Who Does She Think She Is?

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I recently facilitated one of my Tighten Up Your Sales Game trainings. One of the activities I always include in the session involves participants thinking about a big revenue goal they’d like to achieve sometime this year. I have them write that goal down and then ask a series of questions around how achieving that goal would feel. What would you do with the money? How would you celebrate?

On the flip side, I also ask what might cause them not to achieve this goal. During this most recent training, one of the participants gave a very interesting answer: the question around “who does she think she is?”

While this is far from the first time I’ve heard this insecurity expressed among my clients, it was the first time I’ve heard it phrased in this particular way. As business owners, I know many of us have struggled with doubt, anxiety, or even fear related to our qualifications and the value of our services.

Whether it’s “who does she think she is?” or another intrusive thought, we all have some brand of mental monster niggling at us and holding us back from being as successful as possible in our business. How do we overcome the monster to reach our full potential?

Three Key Takeaways

1. Take a moment to name it. The first step to overcoming any problem is to recognize what exactly that problem is. Take some time to consider your monster and give it a name. It might be “Who does she think she is?”; “I’ve never done this before.”; “What if they say no?”; or any number of other insecurities. By naming our monster, we’re not amplifying its power but instead calling it out, allowing us to put the thought into perspective and take some of the emotion out of it so we can move forward.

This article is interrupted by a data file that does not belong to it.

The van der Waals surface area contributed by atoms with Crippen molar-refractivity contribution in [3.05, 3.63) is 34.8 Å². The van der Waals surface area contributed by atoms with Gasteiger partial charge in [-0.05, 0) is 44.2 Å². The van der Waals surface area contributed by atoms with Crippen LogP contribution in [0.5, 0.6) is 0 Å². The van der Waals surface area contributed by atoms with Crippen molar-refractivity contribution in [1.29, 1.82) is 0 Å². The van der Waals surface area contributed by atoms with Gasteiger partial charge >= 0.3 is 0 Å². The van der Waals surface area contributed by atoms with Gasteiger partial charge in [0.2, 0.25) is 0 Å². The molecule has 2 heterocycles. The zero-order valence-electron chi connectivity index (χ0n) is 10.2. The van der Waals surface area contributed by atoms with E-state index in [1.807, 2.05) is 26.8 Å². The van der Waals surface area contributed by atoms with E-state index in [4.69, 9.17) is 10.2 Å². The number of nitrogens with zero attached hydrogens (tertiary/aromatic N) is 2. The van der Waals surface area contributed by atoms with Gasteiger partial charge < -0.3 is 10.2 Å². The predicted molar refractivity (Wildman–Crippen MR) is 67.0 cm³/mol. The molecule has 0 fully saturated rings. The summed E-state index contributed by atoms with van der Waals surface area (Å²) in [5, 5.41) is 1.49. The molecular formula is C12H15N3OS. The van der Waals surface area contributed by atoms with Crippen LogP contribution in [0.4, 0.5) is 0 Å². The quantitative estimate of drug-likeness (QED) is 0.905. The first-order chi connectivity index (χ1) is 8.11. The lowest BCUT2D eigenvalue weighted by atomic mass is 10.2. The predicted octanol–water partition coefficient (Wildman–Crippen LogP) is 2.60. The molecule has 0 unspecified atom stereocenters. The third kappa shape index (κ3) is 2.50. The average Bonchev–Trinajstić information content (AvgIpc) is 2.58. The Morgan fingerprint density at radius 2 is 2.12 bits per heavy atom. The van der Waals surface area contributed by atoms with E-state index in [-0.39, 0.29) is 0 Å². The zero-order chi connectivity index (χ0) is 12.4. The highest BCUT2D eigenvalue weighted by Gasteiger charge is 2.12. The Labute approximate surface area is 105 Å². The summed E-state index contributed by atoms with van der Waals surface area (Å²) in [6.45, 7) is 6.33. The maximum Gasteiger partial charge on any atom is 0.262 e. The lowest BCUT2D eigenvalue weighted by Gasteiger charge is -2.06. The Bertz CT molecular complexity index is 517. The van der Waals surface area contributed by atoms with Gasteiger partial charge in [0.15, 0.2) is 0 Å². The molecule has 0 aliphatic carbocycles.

2. Create a contingency plan. Now that you’ve named the monster, think through the different ways it might come up in your sales conversations or other business activities. Then, create a contingency plan for every possible situation that might stoke that fear. By proactively considering the risks and planning ahead, you’ll avoid getting caught up in the emotion of a triggering experience and be able to handle times of chaos with grace, confidence, and efficiency instead.

3. Get support. Having a support system on your side is invaluable for overcoming the monsters holding you back. Make sure you have at least one person who will check in on you and serve as a sounding board during those vulnerable moments. This could be an accountability partner, coach, mentor, spouse, friend, anyone, just as long as this person provides a safe space.

Additional Resources

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